Bush's slip in Japan causes run on the yen

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The Independent Online

The real Bush is back. After five months of prosecuting a war, and displaying unaccustomed verbal fluency, George Bush has recovered his once-legendary talent for "mis-speaking", and provoked a mini-foreign exchange crisis.

The excitement began when the President told a press conference in Tokyo that he had discussed "devaluation" with Junichiro Koizumi, the Japanese Prime Minister. The markets instantly marked down the yen to 132.80 to the dollar, forcing the White House to say that what Mr Bush had intended to say was that other economic D-word, "deflation".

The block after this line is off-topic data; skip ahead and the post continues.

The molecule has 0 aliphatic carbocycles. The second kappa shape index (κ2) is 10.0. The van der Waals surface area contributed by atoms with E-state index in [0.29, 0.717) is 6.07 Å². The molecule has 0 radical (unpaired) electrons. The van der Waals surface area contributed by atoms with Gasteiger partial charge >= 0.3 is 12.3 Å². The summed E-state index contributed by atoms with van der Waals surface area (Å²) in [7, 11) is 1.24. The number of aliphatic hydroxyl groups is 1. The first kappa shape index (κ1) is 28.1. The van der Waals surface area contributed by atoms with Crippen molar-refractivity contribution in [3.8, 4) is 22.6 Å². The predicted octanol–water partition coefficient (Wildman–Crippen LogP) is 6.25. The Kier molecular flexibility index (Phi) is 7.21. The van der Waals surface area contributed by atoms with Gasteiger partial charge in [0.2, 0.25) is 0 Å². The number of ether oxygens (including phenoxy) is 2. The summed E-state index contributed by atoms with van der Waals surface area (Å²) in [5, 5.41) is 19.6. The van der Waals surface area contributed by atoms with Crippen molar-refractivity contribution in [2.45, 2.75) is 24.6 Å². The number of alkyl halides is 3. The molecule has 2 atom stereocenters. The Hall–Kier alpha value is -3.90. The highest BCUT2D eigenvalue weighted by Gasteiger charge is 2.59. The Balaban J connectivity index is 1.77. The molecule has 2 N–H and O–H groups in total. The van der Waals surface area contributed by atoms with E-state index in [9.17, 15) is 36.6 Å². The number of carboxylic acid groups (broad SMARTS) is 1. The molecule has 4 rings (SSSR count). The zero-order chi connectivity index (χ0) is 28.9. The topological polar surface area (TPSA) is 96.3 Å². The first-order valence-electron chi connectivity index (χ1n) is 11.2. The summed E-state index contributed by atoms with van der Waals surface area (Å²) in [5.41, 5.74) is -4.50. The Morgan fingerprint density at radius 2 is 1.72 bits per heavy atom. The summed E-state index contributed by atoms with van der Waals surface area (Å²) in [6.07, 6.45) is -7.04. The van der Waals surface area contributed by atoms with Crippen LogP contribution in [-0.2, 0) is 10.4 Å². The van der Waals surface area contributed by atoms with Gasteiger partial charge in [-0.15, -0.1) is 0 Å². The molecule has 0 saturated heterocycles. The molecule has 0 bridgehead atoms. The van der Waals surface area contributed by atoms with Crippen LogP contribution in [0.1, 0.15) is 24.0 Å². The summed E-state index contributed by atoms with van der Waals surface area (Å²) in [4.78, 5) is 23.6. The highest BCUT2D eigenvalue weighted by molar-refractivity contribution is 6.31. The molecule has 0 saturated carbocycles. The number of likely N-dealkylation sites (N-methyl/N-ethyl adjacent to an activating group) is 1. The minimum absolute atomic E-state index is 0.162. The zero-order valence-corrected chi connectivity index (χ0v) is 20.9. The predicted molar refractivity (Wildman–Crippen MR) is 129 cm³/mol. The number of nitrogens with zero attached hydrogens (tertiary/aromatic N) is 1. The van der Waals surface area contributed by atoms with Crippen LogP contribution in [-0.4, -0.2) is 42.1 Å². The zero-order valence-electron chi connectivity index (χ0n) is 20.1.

Within minutes the Japanese currency had recovered to 132.62 to the dollar. In Tokyo, Mr Bush moved to repair the damage, expressing his confidence that Mr Koizumi could revive the Japanese economy, and lauding him as "a great reformer".

A prime purpose of his trip is to drum up support for widening his campaign against terrorism. But his "axis of evil" speech caused consternation in Mr Bush's next port of call, South Korea. Naming North Korea as a paid-up member of the "axis" was a setback for the South's President, Kim Dae Jung, and his "sunshine policy" of seeking a more trusting, normal relationship with the North. Though most of his people want this, the White House, apparently, does not.

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